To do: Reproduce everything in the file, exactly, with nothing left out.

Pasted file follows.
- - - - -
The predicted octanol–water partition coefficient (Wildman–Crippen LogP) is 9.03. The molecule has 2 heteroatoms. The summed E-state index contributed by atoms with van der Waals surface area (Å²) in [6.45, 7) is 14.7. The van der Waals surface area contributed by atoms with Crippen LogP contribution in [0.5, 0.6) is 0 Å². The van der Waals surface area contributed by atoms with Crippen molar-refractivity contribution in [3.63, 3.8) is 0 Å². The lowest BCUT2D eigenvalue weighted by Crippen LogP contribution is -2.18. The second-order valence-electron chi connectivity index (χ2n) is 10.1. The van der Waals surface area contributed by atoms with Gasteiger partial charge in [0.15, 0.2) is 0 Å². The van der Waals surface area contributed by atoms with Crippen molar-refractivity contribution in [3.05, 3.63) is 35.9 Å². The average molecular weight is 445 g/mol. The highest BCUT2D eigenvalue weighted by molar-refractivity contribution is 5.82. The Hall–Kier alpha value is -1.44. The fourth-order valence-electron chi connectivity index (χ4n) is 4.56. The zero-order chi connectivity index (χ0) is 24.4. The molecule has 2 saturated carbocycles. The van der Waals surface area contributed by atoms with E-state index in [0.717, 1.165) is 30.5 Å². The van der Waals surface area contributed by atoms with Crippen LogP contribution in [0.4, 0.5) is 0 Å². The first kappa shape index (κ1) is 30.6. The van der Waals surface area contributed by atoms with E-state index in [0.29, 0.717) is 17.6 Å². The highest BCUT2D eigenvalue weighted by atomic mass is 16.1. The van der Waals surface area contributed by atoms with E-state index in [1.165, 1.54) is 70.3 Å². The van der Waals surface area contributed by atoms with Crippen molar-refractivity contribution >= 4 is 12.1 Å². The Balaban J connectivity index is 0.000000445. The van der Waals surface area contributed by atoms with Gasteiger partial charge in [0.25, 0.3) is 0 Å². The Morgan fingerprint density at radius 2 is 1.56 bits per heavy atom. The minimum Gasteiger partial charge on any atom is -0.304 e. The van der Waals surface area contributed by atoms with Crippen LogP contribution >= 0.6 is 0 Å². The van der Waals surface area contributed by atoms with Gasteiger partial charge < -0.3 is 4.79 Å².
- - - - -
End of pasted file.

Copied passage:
The predicted octanol–water partition coefficient (Wildman–Crippen LogP) is 9.03. The molecule has 2 heteroatoms. The summed E-state index contributed by atoms with van der Waals surface area (Å²) in [6.45, 7) is 14.7. The van der Waals surface area contributed by atoms with Crippen LogP contribution in [0.5, 0.6) is 0 Å². The van der Waals surface area contributed by atoms with Crippen molar-refractivity contribution in [3.63, 3.8) is 0 Å². The lowest BCUT2D eigenvalue weighted by Crippen LogP contribution is -2.18. The second-order valence-electron chi connectivity index (χ2n) is 10.1. The van der Waals surface area contributed by atoms with Gasteiger partial charge in [0.15, 0.2) is 0 Å². The van der Waals surface area contributed by atoms with Crippen molar-refractivity contribution in [3.05, 3.63) is 35.9 Å². The average molecular weight is 445 g/mol. The highest BCUT2D eigenvalue weighted by molar-refractivity contribution is 5.82. The Hall–Kier alpha value is -1.44. The fourth-order valence-electron chi connectivity index (χ4n) is 4.56. The zero-order chi connectivity index (χ0) is 24.4. The molecule has 2 saturated carbocycles. The van der Waals surface area contributed by atoms with E-state index in [0.717, 1.165) is 30.5 Å². The van der Waals surface area contributed by atoms with Crippen LogP contribution in [0.4, 0.5) is 0 Å². The first kappa shape index (κ1) is 30.6. The van der Waals surface area contributed by atoms with E-state index in [0.29, 0.717) is 17.6 Å². The highest BCUT2D eigenvalue weighted by atomic mass is 16.1. The van der Waals surface area contributed by atoms with E-state index in [1.165, 1.54) is 70.3 Å². The van der Waals surface area contributed by atoms with Crippen molar-refractivity contribution >= 4 is 12.1 Å². The Balaban J connectivity index is 0.000000445. The van der Waals surface area contributed by atoms with Gasteiger partial charge in [0.25, 0.3) is 0 Å². The Morgan fingerprint density at radius 2 is 1.56 bits per heavy atom. The minimum Gasteiger partial charge on any atom is -0.304 e. The van der Waals surface area contributed by atoms with Crippen LogP contribution >= 0.6 is 0 Å². The van der Waals surface area contributed by atoms with Gasteiger partial charge < -0.3 is 4.79 Å².